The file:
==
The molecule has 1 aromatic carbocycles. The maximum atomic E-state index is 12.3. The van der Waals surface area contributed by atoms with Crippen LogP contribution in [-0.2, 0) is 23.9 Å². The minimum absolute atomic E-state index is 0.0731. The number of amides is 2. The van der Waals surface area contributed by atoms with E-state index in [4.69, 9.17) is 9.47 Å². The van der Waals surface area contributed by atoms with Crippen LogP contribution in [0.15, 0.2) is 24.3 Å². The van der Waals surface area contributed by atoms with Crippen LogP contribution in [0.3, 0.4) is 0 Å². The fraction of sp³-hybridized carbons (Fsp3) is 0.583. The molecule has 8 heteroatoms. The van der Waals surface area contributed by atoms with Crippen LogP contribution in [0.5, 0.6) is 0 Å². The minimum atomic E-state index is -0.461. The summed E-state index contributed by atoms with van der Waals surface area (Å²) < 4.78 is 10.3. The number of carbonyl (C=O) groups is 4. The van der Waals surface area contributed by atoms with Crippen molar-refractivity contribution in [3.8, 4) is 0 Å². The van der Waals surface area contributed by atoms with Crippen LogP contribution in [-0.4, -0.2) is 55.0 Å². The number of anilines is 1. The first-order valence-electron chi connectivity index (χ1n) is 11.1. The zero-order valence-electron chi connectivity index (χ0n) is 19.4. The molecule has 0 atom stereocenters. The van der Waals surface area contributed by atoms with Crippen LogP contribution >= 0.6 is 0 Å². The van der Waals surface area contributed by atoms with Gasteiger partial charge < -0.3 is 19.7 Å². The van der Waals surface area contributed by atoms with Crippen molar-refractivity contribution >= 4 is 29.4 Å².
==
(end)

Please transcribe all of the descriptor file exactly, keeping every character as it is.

The molecule has 1 aromatic carbocycles. The maximum atomic E-state index is 12.3. The van der Waals surface area contributed by atoms with Crippen LogP contribution in [-0.2, 0) is 23.9 Å². The minimum absolute atomic E-state index is 0.0731. The number of amides is 2. The van der Waals surface area contributed by atoms with E-state index in [4.69, 9.17) is 9.47 Å². The van der Waals surface area contributed by atoms with Crippen LogP contribution in [0.15, 0.2) is 24.3 Å². The van der Waals surface area contributed by atoms with Crippen LogP contribution in [0.3, 0.4) is 0 Å². The fraction of sp³-hybridized carbons (Fsp3) is 0.583. The molecule has 8 heteroatoms. The van der Waals surface area contributed by atoms with Crippen LogP contribution in [0.5, 0.6) is 0 Å². The minimum atomic E-state index is -0.461. The summed E-state index contributed by atoms with van der Waals surface area (Å²) < 4.78 is 10.3. The number of carbonyl (C=O) groups is 4. The van der Waals surface area contributed by atoms with Crippen molar-refractivity contribution in [3.8, 4) is 0 Å². The van der Waals surface area contributed by atoms with Crippen LogP contribution in [-0.4, -0.2) is 55.0 Å². The number of anilines is 1. The first-order valence-electron chi connectivity index (χ1n) is 11.1. The zero-order valence-electron chi connectivity index (χ0n) is 19.4. The molecule has 0 atom stereocenters. The van der Waals surface area contributed by atoms with Crippen LogP contribution >= 0.6 is 0 Å². The van der Waals surface area contributed by atoms with Gasteiger partial charge < -0.3 is 19.7 Å². The van der Waals surface area contributed by atoms with Crippen molar-refractivity contribution >= 4 is 29.4 Å².